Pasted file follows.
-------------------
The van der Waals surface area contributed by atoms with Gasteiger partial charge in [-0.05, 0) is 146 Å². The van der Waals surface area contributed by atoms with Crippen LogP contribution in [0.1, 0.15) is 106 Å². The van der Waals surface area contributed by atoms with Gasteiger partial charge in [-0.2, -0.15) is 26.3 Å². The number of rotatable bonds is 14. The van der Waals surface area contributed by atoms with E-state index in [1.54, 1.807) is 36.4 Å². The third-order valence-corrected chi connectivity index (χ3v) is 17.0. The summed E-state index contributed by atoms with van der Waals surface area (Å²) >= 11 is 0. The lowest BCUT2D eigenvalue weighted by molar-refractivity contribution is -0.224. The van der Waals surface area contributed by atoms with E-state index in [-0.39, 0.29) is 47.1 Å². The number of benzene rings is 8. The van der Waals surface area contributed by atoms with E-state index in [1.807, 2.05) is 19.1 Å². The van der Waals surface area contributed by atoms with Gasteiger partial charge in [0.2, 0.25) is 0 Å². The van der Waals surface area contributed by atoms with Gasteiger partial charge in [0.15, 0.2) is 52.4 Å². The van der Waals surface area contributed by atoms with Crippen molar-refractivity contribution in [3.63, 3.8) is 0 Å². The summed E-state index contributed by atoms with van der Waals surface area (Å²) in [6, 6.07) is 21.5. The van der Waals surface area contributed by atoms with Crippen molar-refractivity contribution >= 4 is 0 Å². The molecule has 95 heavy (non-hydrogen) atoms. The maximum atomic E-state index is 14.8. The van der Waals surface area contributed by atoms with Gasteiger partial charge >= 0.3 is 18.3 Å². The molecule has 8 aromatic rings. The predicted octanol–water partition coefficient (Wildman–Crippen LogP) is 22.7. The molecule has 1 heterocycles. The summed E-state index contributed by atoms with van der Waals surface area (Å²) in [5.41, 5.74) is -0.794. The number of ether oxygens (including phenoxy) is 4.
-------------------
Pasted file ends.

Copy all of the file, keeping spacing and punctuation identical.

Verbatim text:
The van der Waals surface area contributed by atoms with Gasteiger partial charge in [-0.05, 0) is 146 Å². The van der Waals surface area contributed by atoms with Crippen LogP contribution in [0.1, 0.15) is 106 Å². The van der Waals surface area contributed by atoms with Gasteiger partial charge in [-0.2, -0.15) is 26.3 Å². The number of rotatable bonds is 14. The van der Waals surface area contributed by atoms with E-state index in [1.54, 1.807) is 36.4 Å². The third-order valence-corrected chi connectivity index (χ3v) is 17.0. The summed E-state index contributed by atoms with van der Waals surface area (Å²) >= 11 is 0. The lowest BCUT2D eigenvalue weighted by molar-refractivity contribution is -0.224. The van der Waals surface area contributed by atoms with E-state index in [-0.39, 0.29) is 47.1 Å². The number of benzene rings is 8. The van der Waals surface area contributed by atoms with E-state index in [1.807, 2.05) is 19.1 Å². The van der Waals surface area contributed by atoms with Gasteiger partial charge in [0.2, 0.25) is 0 Å². The van der Waals surface area contributed by atoms with Gasteiger partial charge in [0.15, 0.2) is 52.4 Å². The van der Waals surface area contributed by atoms with Crippen molar-refractivity contribution in [3.63, 3.8) is 0 Å². The summed E-state index contributed by atoms with van der Waals surface area (Å²) in [6, 6.07) is 21.5. The van der Waals surface area contributed by atoms with Crippen molar-refractivity contribution >= 4 is 0 Å². The molecule has 95 heavy (non-hydrogen) atoms. The maximum atomic E-state index is 14.8. The van der Waals surface area contributed by atoms with Gasteiger partial charge >= 0.3 is 18.3 Å². The molecule has 8 aromatic rings. The predicted octanol–water partition coefficient (Wildman–Crippen LogP) is 22.7. The molecule has 1 heterocycles. The summed E-state index contributed by atoms with van der Waals surface area (Å²) in [5.41, 5.74) is -0.794. The number of ether oxygens (including phenoxy) is 4.